Former Florida governor Jeb Bush, who entered the presidential race cursed with high expectations to coast through the nomination process to an easy victory, racked up a significant number of endorsements early in his campaign. Bush's support among national elected officials is large - totaling more than four dozen former federally elected officials and more than two dozen currently in office. But as actual voting nears, his endorsements have slowed save for South Carolina Sen. Lindsey Graham who dropped out of the presidential race in December.
Meanwhile, Florida Sen. Marco Rubio, has generated the support of several of his senate colleagues and nearly two dozen members of the House of Representatives, especially the ones who are younger and represent a younger generation of politician. His endorsements are emblematic of his entire campaign theme of new leadership.
While she has no plans on endorsing before Iowa, a young-dynamic insurgent freshman Sen. Joni Ernst who won a five-way Republican primary before she won her senate seat 2014, appeared with Rubio this week. . Ernst hasn't appeared with any other candidate but her office hasn't ruled it out, saying she would if "we can fit it into (the) schedule."
Rubio is also winning the support among the practical, those who ponder electability and rationality.
Iowa's largest newspaper, the Des Moines Register, wrote, "We endorse him because he represents his party's best hope," Former New York Governor and presidential candidate George Pataki said he's the one who can beat Democrat Hillary Clinton in a general election - another major theme of Rubio's campaign.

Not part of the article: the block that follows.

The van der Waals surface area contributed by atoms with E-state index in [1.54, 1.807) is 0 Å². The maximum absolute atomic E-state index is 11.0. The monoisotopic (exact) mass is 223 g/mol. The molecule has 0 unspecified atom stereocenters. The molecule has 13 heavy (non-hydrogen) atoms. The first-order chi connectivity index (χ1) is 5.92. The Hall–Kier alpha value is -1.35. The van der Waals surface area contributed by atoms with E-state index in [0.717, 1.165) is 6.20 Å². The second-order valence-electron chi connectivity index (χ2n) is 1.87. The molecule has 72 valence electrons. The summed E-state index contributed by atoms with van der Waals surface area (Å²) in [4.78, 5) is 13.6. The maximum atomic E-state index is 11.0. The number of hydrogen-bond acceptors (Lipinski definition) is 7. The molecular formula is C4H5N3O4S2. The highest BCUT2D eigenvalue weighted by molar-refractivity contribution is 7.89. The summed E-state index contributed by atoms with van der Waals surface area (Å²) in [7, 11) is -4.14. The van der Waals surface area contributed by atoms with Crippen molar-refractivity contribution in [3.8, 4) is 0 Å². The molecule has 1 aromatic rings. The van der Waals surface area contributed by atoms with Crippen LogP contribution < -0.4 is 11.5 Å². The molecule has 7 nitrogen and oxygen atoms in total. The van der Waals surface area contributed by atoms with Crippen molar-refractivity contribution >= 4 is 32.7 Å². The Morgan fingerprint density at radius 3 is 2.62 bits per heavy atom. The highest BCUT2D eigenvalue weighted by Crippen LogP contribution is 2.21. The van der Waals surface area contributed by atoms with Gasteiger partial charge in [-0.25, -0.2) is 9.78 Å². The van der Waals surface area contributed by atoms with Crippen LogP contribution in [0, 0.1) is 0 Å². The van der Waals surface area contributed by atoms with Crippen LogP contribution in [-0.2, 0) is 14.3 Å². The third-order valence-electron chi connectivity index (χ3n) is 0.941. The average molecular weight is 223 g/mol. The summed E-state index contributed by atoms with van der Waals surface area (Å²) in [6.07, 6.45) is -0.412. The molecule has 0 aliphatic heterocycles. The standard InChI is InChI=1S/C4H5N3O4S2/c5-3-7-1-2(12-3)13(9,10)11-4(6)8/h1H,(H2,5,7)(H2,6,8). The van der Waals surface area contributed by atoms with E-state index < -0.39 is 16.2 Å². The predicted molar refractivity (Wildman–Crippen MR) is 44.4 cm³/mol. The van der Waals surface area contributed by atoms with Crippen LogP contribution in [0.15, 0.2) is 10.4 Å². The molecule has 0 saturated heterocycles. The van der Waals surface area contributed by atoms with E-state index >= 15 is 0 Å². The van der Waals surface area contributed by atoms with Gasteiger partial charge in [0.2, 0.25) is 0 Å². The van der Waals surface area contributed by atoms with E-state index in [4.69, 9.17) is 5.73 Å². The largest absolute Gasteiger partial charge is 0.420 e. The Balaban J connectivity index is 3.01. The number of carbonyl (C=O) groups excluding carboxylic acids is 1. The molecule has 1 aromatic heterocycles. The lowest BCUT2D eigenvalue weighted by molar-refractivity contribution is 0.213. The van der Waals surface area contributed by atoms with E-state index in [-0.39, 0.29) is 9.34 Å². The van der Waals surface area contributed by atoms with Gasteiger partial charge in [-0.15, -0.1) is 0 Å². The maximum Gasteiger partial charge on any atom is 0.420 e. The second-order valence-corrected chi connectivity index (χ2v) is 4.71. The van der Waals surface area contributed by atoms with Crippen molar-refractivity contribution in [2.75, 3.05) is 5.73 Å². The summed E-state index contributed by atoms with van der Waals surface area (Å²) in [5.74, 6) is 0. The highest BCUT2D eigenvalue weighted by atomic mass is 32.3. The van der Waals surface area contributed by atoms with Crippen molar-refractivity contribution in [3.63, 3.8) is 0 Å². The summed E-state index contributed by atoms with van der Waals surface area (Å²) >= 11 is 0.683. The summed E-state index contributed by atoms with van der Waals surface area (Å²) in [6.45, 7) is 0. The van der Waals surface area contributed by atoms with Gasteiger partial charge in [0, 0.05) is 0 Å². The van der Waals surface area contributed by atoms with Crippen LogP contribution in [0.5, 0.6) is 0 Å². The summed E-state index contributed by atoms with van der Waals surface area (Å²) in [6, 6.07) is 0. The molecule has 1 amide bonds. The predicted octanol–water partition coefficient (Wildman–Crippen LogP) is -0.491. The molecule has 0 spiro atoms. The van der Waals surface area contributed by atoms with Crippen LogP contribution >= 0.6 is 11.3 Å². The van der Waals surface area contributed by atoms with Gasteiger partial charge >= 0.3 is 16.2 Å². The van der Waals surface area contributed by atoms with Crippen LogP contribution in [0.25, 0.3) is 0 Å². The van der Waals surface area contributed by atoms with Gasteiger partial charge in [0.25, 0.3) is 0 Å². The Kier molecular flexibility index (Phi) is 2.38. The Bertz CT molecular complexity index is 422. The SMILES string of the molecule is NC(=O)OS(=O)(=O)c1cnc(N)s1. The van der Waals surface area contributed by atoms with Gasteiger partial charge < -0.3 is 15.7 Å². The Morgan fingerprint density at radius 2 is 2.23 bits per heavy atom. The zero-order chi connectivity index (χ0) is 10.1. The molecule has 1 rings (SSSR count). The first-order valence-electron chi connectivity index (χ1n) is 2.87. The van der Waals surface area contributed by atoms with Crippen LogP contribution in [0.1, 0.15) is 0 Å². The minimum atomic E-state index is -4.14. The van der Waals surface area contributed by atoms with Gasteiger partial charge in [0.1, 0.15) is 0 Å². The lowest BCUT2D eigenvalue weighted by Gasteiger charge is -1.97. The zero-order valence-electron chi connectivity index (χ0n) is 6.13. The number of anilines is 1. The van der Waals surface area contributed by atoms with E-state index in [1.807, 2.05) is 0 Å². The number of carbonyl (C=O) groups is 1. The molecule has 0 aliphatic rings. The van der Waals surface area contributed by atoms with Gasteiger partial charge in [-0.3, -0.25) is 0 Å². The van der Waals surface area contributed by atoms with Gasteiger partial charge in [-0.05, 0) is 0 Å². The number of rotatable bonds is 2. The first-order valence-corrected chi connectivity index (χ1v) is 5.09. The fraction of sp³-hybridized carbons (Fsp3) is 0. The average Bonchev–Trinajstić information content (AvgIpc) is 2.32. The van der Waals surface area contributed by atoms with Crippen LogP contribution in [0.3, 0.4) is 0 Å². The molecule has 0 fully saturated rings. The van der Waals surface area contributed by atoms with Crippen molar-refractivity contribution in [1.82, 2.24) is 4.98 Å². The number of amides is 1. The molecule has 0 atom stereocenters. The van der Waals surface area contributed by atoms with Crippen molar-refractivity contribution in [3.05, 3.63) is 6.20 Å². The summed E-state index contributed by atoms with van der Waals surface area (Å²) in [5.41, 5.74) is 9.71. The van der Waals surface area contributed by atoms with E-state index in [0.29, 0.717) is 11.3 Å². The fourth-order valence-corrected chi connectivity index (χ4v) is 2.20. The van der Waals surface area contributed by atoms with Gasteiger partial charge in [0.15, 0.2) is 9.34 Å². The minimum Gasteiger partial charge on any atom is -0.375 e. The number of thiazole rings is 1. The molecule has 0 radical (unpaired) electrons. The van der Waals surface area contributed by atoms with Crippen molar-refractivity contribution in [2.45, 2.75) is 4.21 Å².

New Jersey Governor Chris Christie and Ohio Governor John Kasich, two candidates whose strategy is to put most of their time and resources into the more moderate primary state of New Hampshire, have focused on obtaining local endorsements, hoping to influence locals there.
Christie's list of endorsements in New Hampshire is long and Kasich's while Kasich's is too. Their strategy is paying dividends as the two major Boston newspapers, both of which reach New Hampshire voters, split their endorsements this week. The Boston Globe said a vote for Kasich "would deal a blow to the demagogic candidates running on campaign simplicities." The Boston Herald backed Christie.
In his campaign, Kasich is also touting his time as head of the Budget Committee where he helped to usher in a balanced budget. To highlight that, Kasich has secured the backing of two dozen of his former colleagues in the House.
Almost as important as the endorsement is the anti-endorsement. And Trump and Cruz - the frontrunners with targets on their backs - appear to be winning that race.
Iowa Gov. Terry Branstad said he would not endorse before the caucuses, but he told reporters last week that Cruz would be "very damaging to our state."
Trump has received the most public backlash. Nebraska Sen. Ben Sasse, tweeted a list of questions to Trump that might as well have been in a rival's folder of opposition research.
He asked Trump why he previously supported single payer health care, "hate(d) the concept of guns," proposed a "$6trillion tax hike," and touted "many affairs w/ married women."
Sasse will campaign with Rubio and Cruz this week.
While Trump enjoys the support of some celebrities mentioned above, he has also drawn the public ire of others. A campaign called "StopHateDumpTrump has been launched and is supported by more than a hundred celebrities and activists, including actress Cynthia Nixon and feminist attorney Gloria Steinem.
Despite Trump's detractors, his supporters come from unlikely places. As a candidate who has shunned the grit of hand-shaking, selfie-taking, baby-kissing retail politics, the owner of an Iowa pizza chain that has become synonymous for Republican retail politics, endorsed Trump, too.
While it may not influence any votes, it forced Trump to stop at a Pizza Ranch.